When Diversity Means Cultural Richness
by Nicola Mele 
The presence of various ethnic communities and different cultures is one of the trademarks of the modern metropolis and Sydney, with its ethnic and linguistic diversity, prides itself on being the most multicultural city in Australia. In fact, whether you are sitting on the train or dining at a restaurant, attending a lecture at university or simply walking on the street in the downtown area, you might easily hear people around you speaking other languages.
The Australian Bureau of Statistics revealed that 31.7 per cent of the Sydney population  was born overseas. It is not surprising if we consider that the 21st century has reached an high volume of immigration everywhere in the world; at the same time it is astonishing if we consider that Sydney has the seventh highest percentage of a foreign born population in the world, overtaking cities like Paris and London, whose history was marked by the immigration phenomenon.
Immigration to Sydney had its boom after World War II, and again at the end of the 80’s, shaping the face of a city where multiculturalism is part of the society and bilingualism is one of its key elements. Besides the foreign born population, over 55 per cent of second and third generation immigrants are fluent in the language of their ancestors. Arabic (predominantly Lebanese), Mandarin, Cantonese, Italian, Tagalog and Greek are the most spoken languages.
Being able to speak a second language and having a non-British ethnic background offers a unique opportunity to its carriers, a chance to build a richer and stronger identity that mixes elements from different cultures. “I feel that growing up in Australia made me slightly different. I’m different on the outside as in my skin colour and the colour of my hair, but I feel the same as my fellow Australians in terms of values that I share with them,” says King-Wei Ling, born in Sydney of Chinese-Malaysian parents. “I identify myself as Australian but with a Chinese heritage; I have a mixture of values that I share from both the Chinese culture and the Australian community,” adds Ling.
Among the others, bilingualism is an important advantage in the work field. Both international and Sydney-based companies consider the ability to speak another language an important element to be considered during work recruitment, as they constantly trade with foreign markets where speaking English is sometimes not enough. “Nowadays knowing another language really takes you one step up. I work for a marketing company that operates in the Mexican market and I probably would have never got the job if I didn’t speak Spanish,” says Francesca Parodi Martinez.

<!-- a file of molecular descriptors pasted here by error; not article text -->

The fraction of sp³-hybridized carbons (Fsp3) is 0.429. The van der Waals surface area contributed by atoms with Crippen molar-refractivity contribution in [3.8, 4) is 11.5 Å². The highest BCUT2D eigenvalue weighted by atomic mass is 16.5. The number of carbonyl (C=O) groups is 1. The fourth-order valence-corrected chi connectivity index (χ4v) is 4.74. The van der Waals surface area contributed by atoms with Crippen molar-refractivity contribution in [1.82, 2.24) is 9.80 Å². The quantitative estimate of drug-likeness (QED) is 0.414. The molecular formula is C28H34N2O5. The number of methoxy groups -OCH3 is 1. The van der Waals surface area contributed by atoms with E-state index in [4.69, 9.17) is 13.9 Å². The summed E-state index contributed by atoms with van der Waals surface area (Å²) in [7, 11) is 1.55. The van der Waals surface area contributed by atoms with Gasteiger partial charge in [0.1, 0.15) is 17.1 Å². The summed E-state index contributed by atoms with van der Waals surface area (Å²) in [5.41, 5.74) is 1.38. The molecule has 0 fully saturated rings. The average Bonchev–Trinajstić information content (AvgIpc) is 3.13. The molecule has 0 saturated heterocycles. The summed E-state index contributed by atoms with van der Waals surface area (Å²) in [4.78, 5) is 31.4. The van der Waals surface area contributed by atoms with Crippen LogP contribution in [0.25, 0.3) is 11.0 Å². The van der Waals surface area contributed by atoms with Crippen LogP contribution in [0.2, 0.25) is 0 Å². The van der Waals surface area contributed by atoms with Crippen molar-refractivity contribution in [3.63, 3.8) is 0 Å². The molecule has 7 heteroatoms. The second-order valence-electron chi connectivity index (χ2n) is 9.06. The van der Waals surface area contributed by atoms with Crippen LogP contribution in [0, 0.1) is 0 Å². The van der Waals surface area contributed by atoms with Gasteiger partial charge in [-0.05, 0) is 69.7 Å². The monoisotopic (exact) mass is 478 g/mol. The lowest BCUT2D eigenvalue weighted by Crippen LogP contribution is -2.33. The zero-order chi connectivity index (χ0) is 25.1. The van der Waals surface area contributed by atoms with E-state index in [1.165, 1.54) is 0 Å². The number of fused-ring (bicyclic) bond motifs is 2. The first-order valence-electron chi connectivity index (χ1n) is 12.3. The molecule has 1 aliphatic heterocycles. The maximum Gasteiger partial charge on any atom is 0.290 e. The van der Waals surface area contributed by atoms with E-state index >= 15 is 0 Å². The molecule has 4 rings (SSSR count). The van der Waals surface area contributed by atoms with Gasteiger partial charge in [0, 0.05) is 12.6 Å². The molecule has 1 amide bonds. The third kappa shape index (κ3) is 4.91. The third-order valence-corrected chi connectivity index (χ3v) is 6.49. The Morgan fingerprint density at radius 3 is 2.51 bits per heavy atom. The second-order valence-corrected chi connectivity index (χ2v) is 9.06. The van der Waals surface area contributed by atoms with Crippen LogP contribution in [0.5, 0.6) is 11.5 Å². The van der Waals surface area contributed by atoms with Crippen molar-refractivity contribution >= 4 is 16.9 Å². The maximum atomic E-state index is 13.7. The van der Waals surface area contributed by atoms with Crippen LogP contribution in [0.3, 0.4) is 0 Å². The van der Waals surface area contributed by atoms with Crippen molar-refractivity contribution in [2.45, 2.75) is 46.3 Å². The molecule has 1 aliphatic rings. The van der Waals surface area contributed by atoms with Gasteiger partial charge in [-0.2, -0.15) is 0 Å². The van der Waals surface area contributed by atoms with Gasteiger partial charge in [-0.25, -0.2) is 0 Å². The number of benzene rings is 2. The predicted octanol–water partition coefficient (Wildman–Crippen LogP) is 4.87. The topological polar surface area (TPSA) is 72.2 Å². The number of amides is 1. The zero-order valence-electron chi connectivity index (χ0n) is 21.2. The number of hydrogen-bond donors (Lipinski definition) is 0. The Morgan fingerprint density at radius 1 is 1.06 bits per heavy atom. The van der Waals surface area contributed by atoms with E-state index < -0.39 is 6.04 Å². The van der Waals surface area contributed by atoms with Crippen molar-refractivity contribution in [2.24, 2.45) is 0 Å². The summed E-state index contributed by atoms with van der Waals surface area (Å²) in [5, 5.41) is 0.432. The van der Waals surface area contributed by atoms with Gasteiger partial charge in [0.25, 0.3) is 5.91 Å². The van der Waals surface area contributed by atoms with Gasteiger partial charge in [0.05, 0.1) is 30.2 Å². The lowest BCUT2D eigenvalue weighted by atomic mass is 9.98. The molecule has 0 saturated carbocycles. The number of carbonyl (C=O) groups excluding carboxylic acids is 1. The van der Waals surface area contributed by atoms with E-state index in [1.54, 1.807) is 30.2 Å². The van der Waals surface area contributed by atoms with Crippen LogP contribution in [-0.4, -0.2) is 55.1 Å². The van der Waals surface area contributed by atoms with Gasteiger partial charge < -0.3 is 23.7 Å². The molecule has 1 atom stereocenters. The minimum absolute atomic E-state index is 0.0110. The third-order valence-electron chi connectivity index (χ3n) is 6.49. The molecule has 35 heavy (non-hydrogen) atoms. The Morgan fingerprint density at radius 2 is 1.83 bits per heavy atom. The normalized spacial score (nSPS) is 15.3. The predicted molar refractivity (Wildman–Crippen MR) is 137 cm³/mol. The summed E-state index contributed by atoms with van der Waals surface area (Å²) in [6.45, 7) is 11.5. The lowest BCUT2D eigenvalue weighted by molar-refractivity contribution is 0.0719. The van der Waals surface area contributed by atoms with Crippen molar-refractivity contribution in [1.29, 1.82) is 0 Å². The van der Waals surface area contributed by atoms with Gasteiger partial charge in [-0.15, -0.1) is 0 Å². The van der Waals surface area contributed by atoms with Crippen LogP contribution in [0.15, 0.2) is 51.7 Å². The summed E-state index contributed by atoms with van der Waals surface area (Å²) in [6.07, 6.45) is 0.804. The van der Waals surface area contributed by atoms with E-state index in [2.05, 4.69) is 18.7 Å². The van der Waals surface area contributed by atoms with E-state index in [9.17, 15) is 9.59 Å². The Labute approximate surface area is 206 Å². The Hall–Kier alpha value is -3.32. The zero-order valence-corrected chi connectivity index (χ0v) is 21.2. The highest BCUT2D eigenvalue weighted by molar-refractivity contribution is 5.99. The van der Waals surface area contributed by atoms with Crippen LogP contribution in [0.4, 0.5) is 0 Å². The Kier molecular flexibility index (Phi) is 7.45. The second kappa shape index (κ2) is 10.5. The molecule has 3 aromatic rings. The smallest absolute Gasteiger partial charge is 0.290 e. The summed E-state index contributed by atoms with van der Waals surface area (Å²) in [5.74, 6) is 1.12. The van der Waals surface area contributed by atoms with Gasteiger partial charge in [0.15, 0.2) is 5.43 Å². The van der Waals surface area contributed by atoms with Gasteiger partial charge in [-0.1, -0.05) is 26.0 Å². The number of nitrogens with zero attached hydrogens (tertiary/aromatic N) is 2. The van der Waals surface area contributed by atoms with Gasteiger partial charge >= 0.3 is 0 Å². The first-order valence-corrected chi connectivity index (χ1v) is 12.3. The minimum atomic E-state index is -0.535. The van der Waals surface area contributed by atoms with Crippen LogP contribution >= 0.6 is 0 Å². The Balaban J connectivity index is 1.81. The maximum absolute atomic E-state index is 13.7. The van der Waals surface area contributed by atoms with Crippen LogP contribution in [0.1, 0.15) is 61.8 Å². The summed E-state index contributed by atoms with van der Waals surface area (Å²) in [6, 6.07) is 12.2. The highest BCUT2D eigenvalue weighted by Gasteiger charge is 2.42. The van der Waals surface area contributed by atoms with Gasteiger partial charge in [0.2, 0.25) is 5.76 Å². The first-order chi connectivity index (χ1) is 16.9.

Diversity however, is not always a synonym of integration and tolerance. Episodes of racism and cultural intolerance are not common, but surprisingly still present in a society that, considering its multiculturalism and cultural richness, should have developed a higher level of acceptance and tolerance. Professor Kevin Dunn from the University of Western Sydney conducted a survey on the presence of ethnic intolerance and racism in the Sydney metropolitan area. The survey revealed  that people in the south-western areas of Sydney (Wollondilly, Campbelltown and Camden) are 20 per cent more racist than the general population, with 32.8 per cent of them believing that Middle Easterners don’t fit into the Australian society and 32.2 per cent having xenophobic sentiments towards Asians. “I’ve never been victim of racism, but I know some people who have, and it is unacceptable in a city that opens its doors to thousands of immigrants every year. The New South Wales government needs to take some actions to address the problem,” says Ling.
Xenophobia is a problem that needs to be solved at a grassroots level and a solution could be the promotion of anti-racism campaigns in primary and secondary schools as part of the curriculum. “Racism is one of those outdated ideologies. When I hear someone use the word ‘wog’, I feel my innards sink to my boots and I feel like asking, ‘What rock did you crawl out from under?’ People are people and differences between us enrich society,” says Devi Neronha in an opinion piece recently published by the Sydney Morning Herald . “Most of us understand this. Behaving like an animal rather than a human who exerts a capacity for rational thought is the one thing that degrades our status as ‘humane’ beings,” says Neronha. And the lack of tolerance might result in the isolation of certain cultural groups, with many foreign people preferring to stay within their own ethnic communities.
However, some isolated episodes cannot cancel the prestige that Sydney achieved during the past century, becoming a modern Babel and an internationally recognised model of a metropolis where different cultures mingle together to reach the perfect balance between diversity and preservation of values and traditions. The various immigration flows, especially the post-war one, brought nothing but benefits to Sydney that nowadays is proud to celebrate its diversity through a wide variety of festivals, cultural events and restaurants with food from all over the world. The New South Wales capital city wouldn’t be what it is today without the economic and cultural contributions made by the different ethnic communities.
In 2008 and 2009 Australia will open its doors to 300,000 immigrants , the largest number since World War II; it is expected that around 100,000 of them will choose Sydney as their destination, contributing to the further enrichment of the city.
The Sydney municipality is aware of the importance of bilingualism and is promoting its development through the teaching of a second language from early primary school, even for people with an English-speaking background.
The comparison with the legendary Babel, then, has never been more appropriate.